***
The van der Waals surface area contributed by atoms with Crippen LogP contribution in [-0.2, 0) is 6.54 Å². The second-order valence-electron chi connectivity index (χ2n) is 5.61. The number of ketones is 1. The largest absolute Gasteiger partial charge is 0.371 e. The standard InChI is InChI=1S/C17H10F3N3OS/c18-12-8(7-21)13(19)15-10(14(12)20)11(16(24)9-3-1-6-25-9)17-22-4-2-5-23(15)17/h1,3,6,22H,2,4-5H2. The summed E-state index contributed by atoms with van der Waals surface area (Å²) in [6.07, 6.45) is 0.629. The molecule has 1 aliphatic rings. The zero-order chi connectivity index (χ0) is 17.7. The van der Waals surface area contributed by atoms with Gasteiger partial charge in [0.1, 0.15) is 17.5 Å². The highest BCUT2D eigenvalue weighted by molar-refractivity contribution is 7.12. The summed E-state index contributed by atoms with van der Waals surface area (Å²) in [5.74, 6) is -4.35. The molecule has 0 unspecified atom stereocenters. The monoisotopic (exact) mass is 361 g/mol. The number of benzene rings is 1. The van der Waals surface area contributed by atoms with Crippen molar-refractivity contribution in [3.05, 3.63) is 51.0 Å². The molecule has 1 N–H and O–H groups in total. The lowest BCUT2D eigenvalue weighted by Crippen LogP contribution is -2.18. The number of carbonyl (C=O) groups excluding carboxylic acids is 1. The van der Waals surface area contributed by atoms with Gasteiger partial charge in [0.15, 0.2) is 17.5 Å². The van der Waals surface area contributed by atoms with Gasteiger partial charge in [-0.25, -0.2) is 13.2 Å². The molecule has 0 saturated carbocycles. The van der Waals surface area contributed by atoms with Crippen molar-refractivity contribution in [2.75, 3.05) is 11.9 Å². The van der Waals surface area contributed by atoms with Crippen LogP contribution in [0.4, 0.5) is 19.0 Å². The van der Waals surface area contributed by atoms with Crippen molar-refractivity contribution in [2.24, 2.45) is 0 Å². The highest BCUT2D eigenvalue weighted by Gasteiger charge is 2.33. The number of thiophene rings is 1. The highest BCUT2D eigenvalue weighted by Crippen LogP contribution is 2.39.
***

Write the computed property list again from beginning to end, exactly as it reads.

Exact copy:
The van der Waals surface area contributed by atoms with Crippen LogP contribution in [-0.2, 0) is 6.54 Å². The second-order valence-electron chi connectivity index (χ2n) is 5.61. The number of ketones is 1. The largest absolute Gasteiger partial charge is 0.371 e. The standard InChI is InChI=1S/C17H10F3N3OS/c18-12-8(7-21)13(19)15-10(14(12)20)11(16(24)9-3-1-6-25-9)17-22-4-2-5-23(15)17/h1,3,6,22H,2,4-5H2. The summed E-state index contributed by atoms with van der Waals surface area (Å²) in [6.07, 6.45) is 0.629. The molecule has 1 aliphatic rings. The zero-order chi connectivity index (χ0) is 17.7. The van der Waals surface area contributed by atoms with Gasteiger partial charge in [0.1, 0.15) is 17.5 Å². The highest BCUT2D eigenvalue weighted by molar-refractivity contribution is 7.12. The summed E-state index contributed by atoms with van der Waals surface area (Å²) in [5.74, 6) is -4.35. The molecule has 0 unspecified atom stereocenters. The monoisotopic (exact) mass is 361 g/mol. The number of benzene rings is 1. The van der Waals surface area contributed by atoms with Crippen molar-refractivity contribution in [3.05, 3.63) is 51.0 Å². The molecule has 1 N–H and O–H groups in total. The lowest BCUT2D eigenvalue weighted by Crippen LogP contribution is -2.18. The number of carbonyl (C=O) groups excluding carboxylic acids is 1. The van der Waals surface area contributed by atoms with Gasteiger partial charge in [0.15, 0.2) is 17.5 Å². The van der Waals surface area contributed by atoms with Gasteiger partial charge in [-0.25, -0.2) is 13.2 Å². The molecule has 0 saturated carbocycles. The van der Waals surface area contributed by atoms with Crippen molar-refractivity contribution in [2.75, 3.05) is 11.9 Å². The van der Waals surface area contributed by atoms with Crippen LogP contribution in [0.4, 0.5) is 19.0 Å². The van der Waals surface area contributed by atoms with Crippen molar-refractivity contribution in [2.24, 2.45) is 0 Å². The highest BCUT2D eigenvalue weighted by Gasteiger charge is 2.33. The number of thiophene rings is 1. The highest BCUT2D eigenvalue weighted by Crippen LogP contribution is 2.39.